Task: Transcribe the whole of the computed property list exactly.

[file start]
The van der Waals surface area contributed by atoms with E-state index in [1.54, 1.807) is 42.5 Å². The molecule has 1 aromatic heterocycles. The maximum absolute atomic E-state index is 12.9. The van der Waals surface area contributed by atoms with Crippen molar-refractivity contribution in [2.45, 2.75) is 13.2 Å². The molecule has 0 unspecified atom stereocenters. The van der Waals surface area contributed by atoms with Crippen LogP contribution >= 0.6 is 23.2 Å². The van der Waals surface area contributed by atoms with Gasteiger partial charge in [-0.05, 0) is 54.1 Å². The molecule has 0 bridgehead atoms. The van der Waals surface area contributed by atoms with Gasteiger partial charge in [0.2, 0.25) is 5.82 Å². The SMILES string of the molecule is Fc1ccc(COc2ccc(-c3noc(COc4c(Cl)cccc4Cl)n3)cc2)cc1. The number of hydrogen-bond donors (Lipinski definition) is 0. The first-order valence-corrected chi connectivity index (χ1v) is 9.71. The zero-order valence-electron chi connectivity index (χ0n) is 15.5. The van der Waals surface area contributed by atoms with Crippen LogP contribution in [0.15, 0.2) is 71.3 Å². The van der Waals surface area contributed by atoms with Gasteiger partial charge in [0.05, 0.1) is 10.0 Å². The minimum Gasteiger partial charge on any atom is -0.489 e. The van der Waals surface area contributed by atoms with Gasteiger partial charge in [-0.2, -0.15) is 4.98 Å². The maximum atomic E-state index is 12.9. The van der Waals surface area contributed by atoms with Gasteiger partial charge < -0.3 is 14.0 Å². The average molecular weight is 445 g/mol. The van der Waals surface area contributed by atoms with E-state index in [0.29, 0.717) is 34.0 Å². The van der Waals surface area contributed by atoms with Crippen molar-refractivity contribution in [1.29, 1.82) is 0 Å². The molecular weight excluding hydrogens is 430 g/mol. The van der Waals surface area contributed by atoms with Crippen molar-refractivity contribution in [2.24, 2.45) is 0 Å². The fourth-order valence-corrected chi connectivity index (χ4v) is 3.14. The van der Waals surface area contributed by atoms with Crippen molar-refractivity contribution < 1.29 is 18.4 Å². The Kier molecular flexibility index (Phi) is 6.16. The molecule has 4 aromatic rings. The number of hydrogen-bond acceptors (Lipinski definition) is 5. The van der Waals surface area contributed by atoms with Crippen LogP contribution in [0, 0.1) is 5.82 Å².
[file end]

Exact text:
The van der Waals surface area contributed by atoms with E-state index in [1.54, 1.807) is 42.5 Å². The molecule has 1 aromatic heterocycles. The maximum absolute atomic E-state index is 12.9. The van der Waals surface area contributed by atoms with Crippen molar-refractivity contribution in [2.45, 2.75) is 13.2 Å². The molecule has 0 unspecified atom stereocenters. The van der Waals surface area contributed by atoms with Crippen LogP contribution >= 0.6 is 23.2 Å². The van der Waals surface area contributed by atoms with Gasteiger partial charge in [-0.05, 0) is 54.1 Å². The molecule has 0 bridgehead atoms. The van der Waals surface area contributed by atoms with Gasteiger partial charge in [0.2, 0.25) is 5.82 Å². The SMILES string of the molecule is Fc1ccc(COc2ccc(-c3noc(COc4c(Cl)cccc4Cl)n3)cc2)cc1. The number of hydrogen-bond donors (Lipinski definition) is 0. The first-order valence-corrected chi connectivity index (χ1v) is 9.71. The zero-order valence-electron chi connectivity index (χ0n) is 15.5. The van der Waals surface area contributed by atoms with Crippen LogP contribution in [0.15, 0.2) is 71.3 Å². The van der Waals surface area contributed by atoms with Gasteiger partial charge in [0.05, 0.1) is 10.0 Å². The minimum Gasteiger partial charge on any atom is -0.489 e. The van der Waals surface area contributed by atoms with Gasteiger partial charge in [-0.2, -0.15) is 4.98 Å². The maximum atomic E-state index is 12.9. The van der Waals surface area contributed by atoms with Gasteiger partial charge < -0.3 is 14.0 Å². The average molecular weight is 445 g/mol. The van der Waals surface area contributed by atoms with E-state index in [0.29, 0.717) is 34.0 Å². The van der Waals surface area contributed by atoms with Crippen molar-refractivity contribution in [1.29, 1.82) is 0 Å². The molecular weight excluding hydrogens is 430 g/mol. The van der Waals surface area contributed by atoms with Crippen molar-refractivity contribution in [2.24, 2.45) is 0 Å². The fourth-order valence-corrected chi connectivity index (χ4v) is 3.14. The van der Waals surface area contributed by atoms with Crippen molar-refractivity contribution < 1.29 is 18.4 Å². The Kier molecular flexibility index (Phi) is 6.16. The molecule has 4 aromatic rings. The number of hydrogen-bond acceptors (Lipinski definition) is 5. The van der Waals surface area contributed by atoms with Crippen LogP contribution in [0, 0.1) is 5.82 Å².